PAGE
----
Message from Michael Gottheil, Chief of the Commission and Tribunals, Alberta Human Rights Commission

(June 21, 2021)

National Indigenous Peoples Day 2021

The Alberta Human Rights Commission is releasing this issue of the Alberta Human Rights Information Service today because it is also the day we are launching our Indigenous Human Rights Strategy. The Strategy was developed and refined with input from Indigenous community organizations and the Alberta public and is something I am very proud to launch.

We are also putting out a call for Expressions of Interest for members of an Indigenous Advisory Circle that will support the Strategy and help us navigate this work in a careful and respectful way. I very much look forward to the establishment of the Advisory Circle and to the implementation of our Indigenous Human Rights Strategy.

In recent months, we started laying the groundwork for this Strategy. We have had preliminary discussions with the Institute for the Advancement of Aboriginal Women about supporting their work to battle the systemic racism that underlies disproportionate rates of violence against Indigenous women, girls, and two-spirited people. We have undertaken a review of the Missing and Murdered Indigenous Women and Girls Calls for Justice to identify where we can reduce barriers and make our own processes more accessible and meaningful. And we engaged with stakeholders, including Indigenous community organizations, to better understand their experiences with policing and the Police Act in Alberta.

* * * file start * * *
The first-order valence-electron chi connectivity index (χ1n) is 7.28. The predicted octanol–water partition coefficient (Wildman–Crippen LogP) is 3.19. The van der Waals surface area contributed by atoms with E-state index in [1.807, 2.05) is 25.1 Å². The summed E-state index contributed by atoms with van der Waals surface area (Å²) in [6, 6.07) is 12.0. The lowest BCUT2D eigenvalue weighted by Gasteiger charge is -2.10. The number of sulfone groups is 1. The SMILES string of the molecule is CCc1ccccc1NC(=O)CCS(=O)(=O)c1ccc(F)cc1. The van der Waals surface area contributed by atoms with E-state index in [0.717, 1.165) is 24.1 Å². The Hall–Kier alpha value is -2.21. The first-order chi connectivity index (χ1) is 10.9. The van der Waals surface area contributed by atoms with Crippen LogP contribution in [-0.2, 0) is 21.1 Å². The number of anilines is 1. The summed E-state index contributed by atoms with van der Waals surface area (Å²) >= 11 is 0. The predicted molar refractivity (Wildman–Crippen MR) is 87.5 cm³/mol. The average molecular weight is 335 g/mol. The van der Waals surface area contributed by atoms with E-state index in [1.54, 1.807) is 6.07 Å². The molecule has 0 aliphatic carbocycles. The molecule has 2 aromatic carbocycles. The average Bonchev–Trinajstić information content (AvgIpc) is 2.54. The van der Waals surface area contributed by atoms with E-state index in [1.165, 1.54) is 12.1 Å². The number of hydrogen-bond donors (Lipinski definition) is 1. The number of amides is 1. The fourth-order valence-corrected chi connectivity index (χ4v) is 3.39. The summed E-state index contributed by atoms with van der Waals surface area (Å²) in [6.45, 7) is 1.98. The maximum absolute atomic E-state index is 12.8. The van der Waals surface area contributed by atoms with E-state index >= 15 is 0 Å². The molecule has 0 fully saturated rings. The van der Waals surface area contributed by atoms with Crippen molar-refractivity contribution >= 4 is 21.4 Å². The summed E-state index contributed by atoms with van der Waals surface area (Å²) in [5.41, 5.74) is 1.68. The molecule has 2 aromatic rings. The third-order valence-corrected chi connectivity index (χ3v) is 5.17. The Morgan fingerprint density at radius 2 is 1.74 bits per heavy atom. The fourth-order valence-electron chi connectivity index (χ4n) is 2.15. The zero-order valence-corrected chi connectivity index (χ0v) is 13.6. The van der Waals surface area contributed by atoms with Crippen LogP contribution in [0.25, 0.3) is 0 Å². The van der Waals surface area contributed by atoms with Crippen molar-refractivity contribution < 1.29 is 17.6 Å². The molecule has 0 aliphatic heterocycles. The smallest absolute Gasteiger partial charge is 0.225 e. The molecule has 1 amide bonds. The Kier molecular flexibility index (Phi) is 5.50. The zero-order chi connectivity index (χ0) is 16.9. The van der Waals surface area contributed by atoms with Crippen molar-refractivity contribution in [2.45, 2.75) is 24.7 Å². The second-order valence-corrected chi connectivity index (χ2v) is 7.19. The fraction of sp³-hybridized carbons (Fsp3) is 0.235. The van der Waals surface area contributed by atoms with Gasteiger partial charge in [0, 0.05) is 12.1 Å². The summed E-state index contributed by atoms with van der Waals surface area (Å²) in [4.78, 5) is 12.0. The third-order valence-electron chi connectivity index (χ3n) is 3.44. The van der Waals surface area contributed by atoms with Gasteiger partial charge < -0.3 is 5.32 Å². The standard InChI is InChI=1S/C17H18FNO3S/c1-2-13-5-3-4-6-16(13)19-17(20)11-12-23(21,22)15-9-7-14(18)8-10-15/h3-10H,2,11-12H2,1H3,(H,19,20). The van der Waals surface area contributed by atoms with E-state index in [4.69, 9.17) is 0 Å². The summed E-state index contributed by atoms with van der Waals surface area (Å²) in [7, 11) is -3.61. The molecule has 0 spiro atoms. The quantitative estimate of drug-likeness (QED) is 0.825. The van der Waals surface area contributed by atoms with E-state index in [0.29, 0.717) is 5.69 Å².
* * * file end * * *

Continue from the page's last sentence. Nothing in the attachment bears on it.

Our desire to take action on Indigenous human rights is only reinforced by recent news out of Kamloops highlighting the painful legacy of Canada's Indian Residential School system. For non-Indigenous Canadians, the dramatic and horrific discovery at the Kamloops Indian Residential School and other residential schools since grabs our attention and reminds us that the history of this country is not without disgrace. For survivors and their descendants, however, no reminder is necessary; the legacy of Canadian "Indian Policy," of which residential schools were just one part, is always present. It is a deep-rooted source of the systemic discrimination against Indigenous Peoples that persists today. The finding of even one missing child who was forcibly institutionalized away from their home and family, never to return, is deeply felt and potentially re-traumatising for Indigenous people. Every child lost to the residential school system had a story. They had parents, grandparents, and other family who loved them, who missed them, and who were robbed. Robbed of the ability to see that child grow up. Robbed of the fundamental dignity and right to say goodbye in cultural protocols and ceremonies.

We must hold fast to the understanding that the past is always with us. It informs and influences both our present and our future. On this National Indigenous Peoples Day, I encourage everyone to do their part to improve their understanding of this difficult history. It is not enough to express sympathy for the grief of the past or the struggles of the present; we have an obligation to take action for a better, more just and compassionate future.

Our vision is a vibrant and inclusive Alberta where the rich diversity of people is celebrated and respected, and where everyone has the opportunity to fully participate in society, free from discrimination.